Thursday, May 21, 2015

A Perfect Buddha Bowl

Hello, hi. Yep remember me. Sorry for the lax updates - have been pretending I am one of those jetting off types, actually jetting off to Hong Kong and Boracay for a sneaky and much needed getaway. I'm in the throes of putting together a bit of a must eat list for Hong Kong and downloading photos which I'll put up asap. In the meantime I suggest you get your laughing gear around this buddha bowl. Such a great filling and delicious winter style salad. I'm completely addicted.

 I'd like to introduce your insides to the Buddha bowl. It's multiple downward dogs and soul rectifying therapy in a few mere mouthfuls; a plate of deliciousness zinging with the good stuff that's come from the cold-weather-still should-eat-salad-part-of-my-brain to yours. It's hearty, sweet and spicy, salty and crunchy, and durable enough to last a few days in the refrigerator to be eaten cold or warm, whichever your persuasion. Oh and the obligatory kale has made an appearance so that's an even bigger win for some. There is a bit of chopping and spice blending involved but the resulting hits of ginger, panch phoran and coriander make it all worthwhile.
I like to think eating this and eating donuts would equal out in some kind of real life eating pyramid universe although if you are anything like me you'll end up shoving all of this down your throat in one day sending all pyramid sentiments right out the window. Things like that happen. All the time. I call it life.  And it's just a salad. A really damn tasty one.
Serves 4 
3 organic sweet potatoes, peeled, sliced lengthways
5cm knob ginger, peeled, coarsely grated
2 tsp honey
2 tsp coconut oil
2 tsp soy
450g tin chickpeas, thoroughly rinsed
1 tbsp sultanas
1 tsp each Cumin, Brown Mustard, Fenugreek, Nigella and Fennel seeds dry roasted and combined (panch phoran)
1 avocado, seeded, chopped
2 tsp black sesame seeds
½ red onion, very finely chopped
1 bunch coriander, leaves pulled, roughly chopped
1 cup brown rice cooked according to packet instructions
1 handful kale, parsley, lettuce – whatever greens you can get your hands on, chopped
Greek yoghurt to serve
1 green chilli, seeded, finely sliced
Preheat the oven to 180C.
Toss the sweet potato pieces, ginger, honey, coconut oil and soy in a large roasting tray and roast in the oven for 30-45 minutes until cooked through and the ginger mixture has begun to caramelise.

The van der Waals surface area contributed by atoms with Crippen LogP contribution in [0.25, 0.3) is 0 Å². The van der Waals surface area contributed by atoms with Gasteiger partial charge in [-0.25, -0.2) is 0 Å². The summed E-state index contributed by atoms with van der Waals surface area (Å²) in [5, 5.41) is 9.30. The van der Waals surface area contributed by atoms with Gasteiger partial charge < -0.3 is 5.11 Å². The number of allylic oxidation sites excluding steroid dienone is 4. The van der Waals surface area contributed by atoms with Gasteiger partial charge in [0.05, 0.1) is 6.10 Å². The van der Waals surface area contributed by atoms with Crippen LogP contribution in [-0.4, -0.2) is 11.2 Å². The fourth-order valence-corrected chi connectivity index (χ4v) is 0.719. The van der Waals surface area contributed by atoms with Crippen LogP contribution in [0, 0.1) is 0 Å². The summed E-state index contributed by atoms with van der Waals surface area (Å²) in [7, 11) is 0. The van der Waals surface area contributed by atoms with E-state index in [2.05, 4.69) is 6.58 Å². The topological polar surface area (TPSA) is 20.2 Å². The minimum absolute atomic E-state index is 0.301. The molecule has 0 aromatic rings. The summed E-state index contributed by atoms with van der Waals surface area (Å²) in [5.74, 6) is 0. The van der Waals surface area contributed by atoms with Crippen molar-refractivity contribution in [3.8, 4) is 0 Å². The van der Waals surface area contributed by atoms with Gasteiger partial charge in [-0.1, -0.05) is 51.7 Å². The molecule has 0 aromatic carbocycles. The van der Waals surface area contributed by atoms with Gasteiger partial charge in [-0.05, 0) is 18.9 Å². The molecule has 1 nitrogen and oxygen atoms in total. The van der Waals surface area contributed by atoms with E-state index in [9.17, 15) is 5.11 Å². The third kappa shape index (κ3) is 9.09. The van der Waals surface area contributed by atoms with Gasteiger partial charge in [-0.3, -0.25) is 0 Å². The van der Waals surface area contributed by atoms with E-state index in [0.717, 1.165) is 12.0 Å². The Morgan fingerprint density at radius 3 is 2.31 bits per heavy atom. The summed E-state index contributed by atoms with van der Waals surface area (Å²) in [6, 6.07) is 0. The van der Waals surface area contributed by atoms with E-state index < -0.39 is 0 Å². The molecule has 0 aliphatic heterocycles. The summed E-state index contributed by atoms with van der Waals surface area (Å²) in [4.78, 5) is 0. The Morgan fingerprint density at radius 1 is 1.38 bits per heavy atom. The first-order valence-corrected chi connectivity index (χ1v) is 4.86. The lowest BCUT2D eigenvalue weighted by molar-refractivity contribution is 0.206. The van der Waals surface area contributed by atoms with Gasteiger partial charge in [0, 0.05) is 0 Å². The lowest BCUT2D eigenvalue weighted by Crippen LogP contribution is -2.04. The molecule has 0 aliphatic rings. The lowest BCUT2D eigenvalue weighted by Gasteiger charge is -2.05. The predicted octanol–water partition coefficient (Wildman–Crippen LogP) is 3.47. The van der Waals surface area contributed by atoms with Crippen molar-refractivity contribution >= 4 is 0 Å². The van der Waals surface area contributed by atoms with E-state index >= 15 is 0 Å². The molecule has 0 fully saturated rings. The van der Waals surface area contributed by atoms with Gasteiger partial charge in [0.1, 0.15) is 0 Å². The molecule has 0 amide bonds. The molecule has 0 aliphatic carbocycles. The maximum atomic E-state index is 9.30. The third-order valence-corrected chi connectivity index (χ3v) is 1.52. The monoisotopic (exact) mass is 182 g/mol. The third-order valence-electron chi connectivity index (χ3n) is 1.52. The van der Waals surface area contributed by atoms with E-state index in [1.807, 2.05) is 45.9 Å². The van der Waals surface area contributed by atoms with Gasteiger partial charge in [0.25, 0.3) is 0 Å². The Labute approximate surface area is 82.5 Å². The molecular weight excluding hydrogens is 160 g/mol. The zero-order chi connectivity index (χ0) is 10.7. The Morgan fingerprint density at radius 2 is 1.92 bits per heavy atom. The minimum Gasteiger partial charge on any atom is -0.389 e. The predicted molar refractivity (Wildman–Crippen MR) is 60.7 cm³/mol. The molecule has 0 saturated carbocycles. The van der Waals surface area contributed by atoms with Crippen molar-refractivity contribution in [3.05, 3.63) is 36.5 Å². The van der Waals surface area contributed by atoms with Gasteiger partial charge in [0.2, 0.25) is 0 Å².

Toss the chickpeas, sultanas and panch phoran spices in a bowl then quickly fry in a frypan over a low temperature until warmed through.
Toss the avocado, sesame seeds and chopped red onion in a bowl.
Place all the salad elements in a large serving bowl and serve warm topped with the yoghurt and green chilli.

Monday, April 27, 2015

Margherita Pizza Bombs

Margherita Pizza Balls

Margherita pizza would be on my list of five foods to take to a desert island. When done well with the appropriate thin crust, beautiful quality mozzarella and a sprinkling of freshly torn basil, everything seems right with the world. This is a pizza pocket version of the margherita – an ode to the good old days of a few coins taped to a brown paper bag for the pizza pop tart at tuckshop.

The pizza dough here is very much a hands off affair. Add the ingredients to a bowl, use your hands to briefly combine then an overnight nurse is all thats required. Low maintenance – just the way we like it. The end result is crisp and airy despite the filling. And what emerges from your oven is this fantastic molten mess of mozzarella, cooked down tomato goodness and of course the fragrant basil. Its heaven. Baked heaven. One of those hard hitting numbers that makes your house smell amazing and trust me when this emerges from the oven it is on for young and old.

Serves 4

Pizza dough
200g bread flour
200g plain flour
1 tbsp sugar
Generous pinch salt
2 tsp (7g sachet) active dried yeast
300ml warm water, approximately
250g buffalo mozzarella
Basil leaves
Olive oil to coat
Margherita Sauce
1 x 400g Tin cherry tomatoes
2 cloves garlic
1 small red onion, peeled, roughly chopped
pinch salt
generous pinch of sugar
1 tbsp balsamic vinegar
small handful of basil leaves

To make the pizza dough mix the flour, sugar, salt and instant dry yeast evenly in a large bowl.  Add the water and mix together with a wooden spoon until a wet dough forms. Let the dough sit for the flour to hydrate then with your hands pull the dough up then fold it over itself. Repeat this once or twice – you just want everything to come together but you are not kneading the dough as such, just encouraging the elasticity of the dough. Cover the bowl with plastic wrap then let proof overnight at room temperature. In the current weather I left mine inside the oven overnight.
To make the tomato sauce, add all ingredients to a blender and blitz until relatively smooth. Pour into a saucepan and simmer for about ten minutes over medium heat until the sauce thickens and reduces slightly and the garlic cooks out.
Preheat the oven to 250C.
Generously oil a baking dish at least 25 x 25cm in size.